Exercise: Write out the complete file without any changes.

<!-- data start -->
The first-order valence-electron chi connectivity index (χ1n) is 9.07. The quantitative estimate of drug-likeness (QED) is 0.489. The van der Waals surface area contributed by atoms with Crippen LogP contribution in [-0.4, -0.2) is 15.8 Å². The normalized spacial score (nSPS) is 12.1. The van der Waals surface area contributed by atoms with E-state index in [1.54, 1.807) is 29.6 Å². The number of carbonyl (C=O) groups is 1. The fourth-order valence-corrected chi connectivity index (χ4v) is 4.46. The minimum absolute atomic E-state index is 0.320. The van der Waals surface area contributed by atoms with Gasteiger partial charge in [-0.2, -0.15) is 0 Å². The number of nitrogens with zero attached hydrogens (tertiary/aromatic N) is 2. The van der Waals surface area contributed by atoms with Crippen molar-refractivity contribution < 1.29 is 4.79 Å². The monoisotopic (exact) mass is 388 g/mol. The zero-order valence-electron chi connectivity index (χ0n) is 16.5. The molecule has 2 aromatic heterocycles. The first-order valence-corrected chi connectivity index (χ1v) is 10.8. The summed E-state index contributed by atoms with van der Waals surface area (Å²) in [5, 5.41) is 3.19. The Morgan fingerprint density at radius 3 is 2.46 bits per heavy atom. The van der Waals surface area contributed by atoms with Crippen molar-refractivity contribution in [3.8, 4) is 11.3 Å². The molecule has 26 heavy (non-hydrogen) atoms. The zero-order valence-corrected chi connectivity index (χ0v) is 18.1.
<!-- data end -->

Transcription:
The first-order valence-electron chi connectivity index (χ1n) is 9.07. The quantitative estimate of drug-likeness (QED) is 0.489. The van der Waals surface area contributed by atoms with Crippen LogP contribution in [-0.4, -0.2) is 15.8 Å². The normalized spacial score (nSPS) is 12.1. The van der Waals surface area contributed by atoms with E-state index in [1.54, 1.807) is 29.6 Å². The number of carbonyl (C=O) groups is 1. The fourth-order valence-corrected chi connectivity index (χ4v) is 4.46. The minimum absolute atomic E-state index is 0.320. The van der Waals surface area contributed by atoms with Gasteiger partial charge in [-0.2, -0.15) is 0 Å². The number of nitrogens with zero attached hydrogens (tertiary/aromatic N) is 2. The van der Waals surface area contributed by atoms with Crippen molar-refractivity contribution < 1.29 is 4.79 Å². The monoisotopic (exact) mass is 388 g/mol. The zero-order valence-electron chi connectivity index (χ0n) is 16.5. The molecule has 2 aromatic heterocycles. The first-order valence-corrected chi connectivity index (χ1v) is 10.8. The summed E-state index contributed by atoms with van der Waals surface area (Å²) in [5, 5.41) is 3.19. The Morgan fingerprint density at radius 3 is 2.46 bits per heavy atom. The van der Waals surface area contributed by atoms with Crippen molar-refractivity contribution in [3.8, 4) is 11.3 Å². The molecule has 26 heavy (non-hydrogen) atoms. The zero-order valence-corrected chi connectivity index (χ0v) is 18.1.